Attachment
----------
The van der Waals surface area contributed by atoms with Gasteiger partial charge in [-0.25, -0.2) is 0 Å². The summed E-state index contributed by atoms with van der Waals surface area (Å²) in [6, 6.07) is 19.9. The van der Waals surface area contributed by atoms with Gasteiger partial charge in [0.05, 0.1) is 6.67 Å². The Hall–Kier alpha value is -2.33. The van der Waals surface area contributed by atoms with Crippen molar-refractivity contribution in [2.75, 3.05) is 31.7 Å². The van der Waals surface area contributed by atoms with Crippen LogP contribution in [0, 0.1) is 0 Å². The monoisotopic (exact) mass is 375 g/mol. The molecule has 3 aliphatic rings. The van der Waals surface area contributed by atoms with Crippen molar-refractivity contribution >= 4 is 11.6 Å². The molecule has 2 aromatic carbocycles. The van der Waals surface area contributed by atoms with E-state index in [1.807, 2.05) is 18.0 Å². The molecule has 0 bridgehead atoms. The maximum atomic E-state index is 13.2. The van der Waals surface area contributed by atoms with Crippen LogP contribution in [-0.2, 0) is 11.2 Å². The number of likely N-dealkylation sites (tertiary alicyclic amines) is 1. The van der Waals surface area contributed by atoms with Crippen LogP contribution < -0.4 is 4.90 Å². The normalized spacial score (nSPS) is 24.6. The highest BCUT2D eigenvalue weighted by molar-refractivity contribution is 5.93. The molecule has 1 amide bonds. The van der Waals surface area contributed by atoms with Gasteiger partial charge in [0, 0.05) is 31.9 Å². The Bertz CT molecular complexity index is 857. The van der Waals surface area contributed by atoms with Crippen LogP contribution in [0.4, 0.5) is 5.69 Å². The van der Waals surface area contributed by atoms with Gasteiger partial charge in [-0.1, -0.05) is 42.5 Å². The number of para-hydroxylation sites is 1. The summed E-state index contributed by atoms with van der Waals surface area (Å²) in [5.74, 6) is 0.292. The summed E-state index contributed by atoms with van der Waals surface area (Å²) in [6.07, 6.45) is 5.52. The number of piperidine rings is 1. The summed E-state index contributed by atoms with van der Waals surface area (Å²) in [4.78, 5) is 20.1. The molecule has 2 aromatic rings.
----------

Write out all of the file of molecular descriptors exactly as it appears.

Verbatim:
The van der Waals surface area contributed by atoms with Gasteiger partial charge in [-0.25, -0.2) is 0 Å². The summed E-state index contributed by atoms with van der Waals surface area (Å²) in [6, 6.07) is 19.9. The van der Waals surface area contributed by atoms with Gasteiger partial charge in [0.05, 0.1) is 6.67 Å². The Hall–Kier alpha value is -2.33. The van der Waals surface area contributed by atoms with Crippen molar-refractivity contribution in [2.75, 3.05) is 31.7 Å². The van der Waals surface area contributed by atoms with Crippen LogP contribution in [0, 0.1) is 0 Å². The monoisotopic (exact) mass is 375 g/mol. The molecule has 3 aliphatic rings. The van der Waals surface area contributed by atoms with Crippen molar-refractivity contribution >= 4 is 11.6 Å². The molecule has 2 aromatic carbocycles. The van der Waals surface area contributed by atoms with E-state index in [1.807, 2.05) is 18.0 Å². The molecule has 0 bridgehead atoms. The maximum atomic E-state index is 13.2. The van der Waals surface area contributed by atoms with Crippen LogP contribution in [-0.2, 0) is 11.2 Å². The number of likely N-dealkylation sites (tertiary alicyclic amines) is 1. The van der Waals surface area contributed by atoms with Crippen LogP contribution < -0.4 is 4.90 Å². The normalized spacial score (nSPS) is 24.6. The highest BCUT2D eigenvalue weighted by molar-refractivity contribution is 5.93. The molecule has 1 amide bonds. The van der Waals surface area contributed by atoms with Gasteiger partial charge in [0, 0.05) is 31.9 Å². The Bertz CT molecular complexity index is 857. The van der Waals surface area contributed by atoms with Crippen LogP contribution in [0.4, 0.5) is 5.69 Å². The van der Waals surface area contributed by atoms with Gasteiger partial charge in [-0.1, -0.05) is 42.5 Å². The number of para-hydroxylation sites is 1. The summed E-state index contributed by atoms with van der Waals surface area (Å²) in [5.74, 6) is 0.292. The summed E-state index contributed by atoms with van der Waals surface area (Å²) in [6.07, 6.45) is 5.52. The number of piperidine rings is 1. The summed E-state index contributed by atoms with van der Waals surface area (Å²) in [4.78, 5) is 20.1. The molecule has 2 aromatic rings.